5. The Soul as Commodity: Materialism in Doctor Faustus
    (pp. 21-30)
    Emily Stockard

    The well-known premise of Doctor Faustus is that Faustus trades his soul in return for twenty-four years of pleasure served up by Mephostophilis. To judge from the state of scholarly discussion, the fact that this premise is essentially economic in nature goes without saying. But because it has gone without saying, the implications of the play’s economic underpinning have likewise gone unexamined.¹ For obvious reasons, critical analysis has focused largely on the play’s relation to religious orthodoxy of its time. I propose to look instead at Marlowe’s portrayal, in the person of Faustus, of a perspective that, void of any...

  6. Antipholus and the Exorcists: The Acts of the Apostles in Shakespeare’s The Comedy of Errors
    (pp. 31-40)
    Russell Hugh McConnell

    In act 4 of The Comedy of Errors, Adriana, in response to her husband’s wildly erratic behaviour, recruits one Doctor Pinch to cure his apparent madness. Antipholus of Ephesus is of course not really mad at all, but understandably frustrated and confused with the events of the day, which have seen him locked out of his own house and accused of failing to pay for valuables that he actually never received, thanks to a series of misunderstandings involving his identical twin, Antipholus of Syracuse. When Antipholus of Ephesus refuses to cooperate with his wife’s well-intentioned intervention, Doctor Pinch attempts an...

  7. Paul’s Cross Churchyard and Shakespeare’s Verona Youth
    (pp. 41-52)
    Thomas W. Dabbs

    The more we learn about the physical environments and associated print culture of Paul’s Cross Churchyard and the St. Paul’s precinct of the City of London, the more we can understand how Shakespeare’s plays were popularly received.¹ It may seem that Shakespeare avoids direct reference to contemporary London—at least in comparison to Jonson, Middleton, and Marston, who satirize actual persons in their city comedies—but his references are more stealthy and intricate than theirs, and they are quite important in what they can tell us about the connections between drama and urban contexts during the Elizabethan period. Here I...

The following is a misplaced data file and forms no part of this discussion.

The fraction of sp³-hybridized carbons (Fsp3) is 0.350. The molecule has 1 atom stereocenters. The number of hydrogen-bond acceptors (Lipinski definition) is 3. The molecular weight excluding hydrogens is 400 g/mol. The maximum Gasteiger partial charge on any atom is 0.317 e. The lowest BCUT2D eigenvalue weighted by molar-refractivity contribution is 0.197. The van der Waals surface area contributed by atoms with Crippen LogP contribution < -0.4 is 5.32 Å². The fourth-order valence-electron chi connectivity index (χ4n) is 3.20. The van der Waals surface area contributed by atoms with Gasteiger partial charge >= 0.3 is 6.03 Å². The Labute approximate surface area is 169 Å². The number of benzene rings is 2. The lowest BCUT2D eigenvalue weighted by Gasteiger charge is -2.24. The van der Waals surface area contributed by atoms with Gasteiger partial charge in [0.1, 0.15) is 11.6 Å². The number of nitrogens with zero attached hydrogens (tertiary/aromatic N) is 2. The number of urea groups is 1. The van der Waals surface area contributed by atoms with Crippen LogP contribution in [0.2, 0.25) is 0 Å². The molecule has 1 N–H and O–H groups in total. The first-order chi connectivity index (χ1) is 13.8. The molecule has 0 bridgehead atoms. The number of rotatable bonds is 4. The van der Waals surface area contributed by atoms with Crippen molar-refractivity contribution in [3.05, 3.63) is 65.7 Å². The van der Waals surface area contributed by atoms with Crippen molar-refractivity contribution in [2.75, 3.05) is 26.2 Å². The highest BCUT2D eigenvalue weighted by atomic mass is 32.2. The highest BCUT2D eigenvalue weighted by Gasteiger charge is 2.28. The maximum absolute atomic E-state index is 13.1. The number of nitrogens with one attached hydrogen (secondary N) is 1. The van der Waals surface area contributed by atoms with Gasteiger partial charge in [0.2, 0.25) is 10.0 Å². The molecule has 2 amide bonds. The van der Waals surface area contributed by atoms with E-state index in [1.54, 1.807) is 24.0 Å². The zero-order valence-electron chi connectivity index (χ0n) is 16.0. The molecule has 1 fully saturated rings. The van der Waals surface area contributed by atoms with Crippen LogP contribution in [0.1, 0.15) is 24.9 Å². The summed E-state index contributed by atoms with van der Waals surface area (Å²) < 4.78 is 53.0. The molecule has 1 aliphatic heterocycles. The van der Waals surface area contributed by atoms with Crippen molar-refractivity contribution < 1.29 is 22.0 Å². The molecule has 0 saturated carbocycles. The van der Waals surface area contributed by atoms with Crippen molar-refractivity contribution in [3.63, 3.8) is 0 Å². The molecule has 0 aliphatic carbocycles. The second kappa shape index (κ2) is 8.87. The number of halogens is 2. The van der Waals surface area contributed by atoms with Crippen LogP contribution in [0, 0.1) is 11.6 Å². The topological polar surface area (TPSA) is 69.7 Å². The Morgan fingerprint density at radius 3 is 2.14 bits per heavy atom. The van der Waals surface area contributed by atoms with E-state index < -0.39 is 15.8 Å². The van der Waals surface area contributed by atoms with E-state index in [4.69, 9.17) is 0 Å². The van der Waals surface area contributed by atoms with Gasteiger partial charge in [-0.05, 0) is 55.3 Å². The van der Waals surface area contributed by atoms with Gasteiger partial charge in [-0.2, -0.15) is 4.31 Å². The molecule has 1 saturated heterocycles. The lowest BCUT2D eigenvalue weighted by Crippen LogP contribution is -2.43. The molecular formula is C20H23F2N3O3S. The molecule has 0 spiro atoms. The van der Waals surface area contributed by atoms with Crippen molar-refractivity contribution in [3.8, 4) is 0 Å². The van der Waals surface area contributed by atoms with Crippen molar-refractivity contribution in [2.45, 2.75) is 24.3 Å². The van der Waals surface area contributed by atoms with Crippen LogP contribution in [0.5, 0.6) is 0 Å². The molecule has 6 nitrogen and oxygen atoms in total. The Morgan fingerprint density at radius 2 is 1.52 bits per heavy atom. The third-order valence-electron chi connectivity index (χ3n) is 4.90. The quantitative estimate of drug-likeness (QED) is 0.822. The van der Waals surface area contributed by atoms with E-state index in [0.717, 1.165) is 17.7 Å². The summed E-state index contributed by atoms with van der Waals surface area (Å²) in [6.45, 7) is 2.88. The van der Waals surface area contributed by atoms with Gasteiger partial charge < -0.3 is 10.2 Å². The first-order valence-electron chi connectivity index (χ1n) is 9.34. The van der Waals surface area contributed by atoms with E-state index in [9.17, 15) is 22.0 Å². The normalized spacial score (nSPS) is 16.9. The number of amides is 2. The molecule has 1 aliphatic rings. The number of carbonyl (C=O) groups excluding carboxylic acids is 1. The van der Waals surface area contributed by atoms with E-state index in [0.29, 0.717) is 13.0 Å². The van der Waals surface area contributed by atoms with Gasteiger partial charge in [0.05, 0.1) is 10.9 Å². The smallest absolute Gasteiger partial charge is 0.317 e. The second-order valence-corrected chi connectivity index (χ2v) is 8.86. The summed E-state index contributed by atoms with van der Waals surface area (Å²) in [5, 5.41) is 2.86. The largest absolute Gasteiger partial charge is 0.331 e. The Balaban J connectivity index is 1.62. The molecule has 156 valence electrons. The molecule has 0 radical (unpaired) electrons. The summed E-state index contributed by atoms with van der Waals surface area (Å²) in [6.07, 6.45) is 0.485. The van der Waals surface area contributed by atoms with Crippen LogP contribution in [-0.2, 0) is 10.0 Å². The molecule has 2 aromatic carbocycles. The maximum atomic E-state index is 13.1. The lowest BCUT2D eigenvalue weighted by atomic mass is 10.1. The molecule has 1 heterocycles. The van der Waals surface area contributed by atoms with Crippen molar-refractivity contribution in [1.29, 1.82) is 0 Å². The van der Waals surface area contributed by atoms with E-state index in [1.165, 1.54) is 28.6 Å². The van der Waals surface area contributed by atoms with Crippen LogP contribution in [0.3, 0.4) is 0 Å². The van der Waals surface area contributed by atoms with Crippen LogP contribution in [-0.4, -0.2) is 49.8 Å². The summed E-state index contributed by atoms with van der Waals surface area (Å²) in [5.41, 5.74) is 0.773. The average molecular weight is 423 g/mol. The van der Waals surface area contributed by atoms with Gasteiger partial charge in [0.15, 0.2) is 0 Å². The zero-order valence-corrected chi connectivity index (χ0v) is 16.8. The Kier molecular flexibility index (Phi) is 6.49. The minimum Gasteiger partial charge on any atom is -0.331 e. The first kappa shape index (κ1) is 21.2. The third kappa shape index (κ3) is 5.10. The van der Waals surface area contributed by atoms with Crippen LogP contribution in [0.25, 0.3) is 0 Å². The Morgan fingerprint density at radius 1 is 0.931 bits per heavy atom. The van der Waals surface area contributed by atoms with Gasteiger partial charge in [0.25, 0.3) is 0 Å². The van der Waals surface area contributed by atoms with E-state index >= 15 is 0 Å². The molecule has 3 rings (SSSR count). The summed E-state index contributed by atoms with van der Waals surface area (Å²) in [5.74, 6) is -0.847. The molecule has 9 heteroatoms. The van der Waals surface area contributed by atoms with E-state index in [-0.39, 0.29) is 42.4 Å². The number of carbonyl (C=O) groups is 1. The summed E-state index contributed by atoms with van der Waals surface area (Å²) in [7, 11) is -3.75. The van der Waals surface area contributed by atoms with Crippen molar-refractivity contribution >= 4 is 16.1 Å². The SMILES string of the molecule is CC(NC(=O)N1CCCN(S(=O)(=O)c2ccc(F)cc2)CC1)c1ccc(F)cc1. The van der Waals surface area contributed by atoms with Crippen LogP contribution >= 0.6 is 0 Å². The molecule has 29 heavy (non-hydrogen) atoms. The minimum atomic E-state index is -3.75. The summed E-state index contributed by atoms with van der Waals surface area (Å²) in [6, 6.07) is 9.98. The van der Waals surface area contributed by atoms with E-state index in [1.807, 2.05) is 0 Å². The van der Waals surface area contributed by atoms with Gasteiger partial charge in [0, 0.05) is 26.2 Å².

8. The Summoning of Hamlet and Lear
    (pp. 53-66)
    Robert L. Reid

    Summoning provokes the psyche’s most momentous unfoldings. The mental and visceral impact of a legal summons is obvious to all who receive one, unleashing a flood of piteous self-justification and sharp questioning of the Rule of Law. No one likes being called to judgment. To the discomfort of social courts Shakespeare’s summonings add a spiritual burden. Because King Hamlet was killed as he slept, when his sinful soul was unready, his anxious ghost vanishes at cock-crow “like a guilty thing / Upon a fearful summons” (1.1.154–55).¹ King Lear, distraught at lost power and public humiliation, allies his voice with...

  9. “Bred Now of Your Mud”: Land, Generation, and Maternity in Antony and Cleopatra
    (pp. 67-82)
    Susan C. Staub

    Analyses of Antony and Cleopatra have long noted the dialectical opposition between Rome and Egypt, an opposition that sets up a concomitant correspondence between geography and gender. Although recent scholarship has destabilized the categories, Rome has traditionally represented the masculine—solid, controlled, bounded—while Egypt is feminine—fluid, unchecked, limitless, and thus constantly generating.¹ Egypt in the play evokes an elemental fecundity that is spontaneous and natural at the same time that it is corrupting and degenerate, “dungy,” in Antony’s words.² Further, the connection between Cleopatra and Egypt is inextricable in the play; she exists in metonymic relation to her...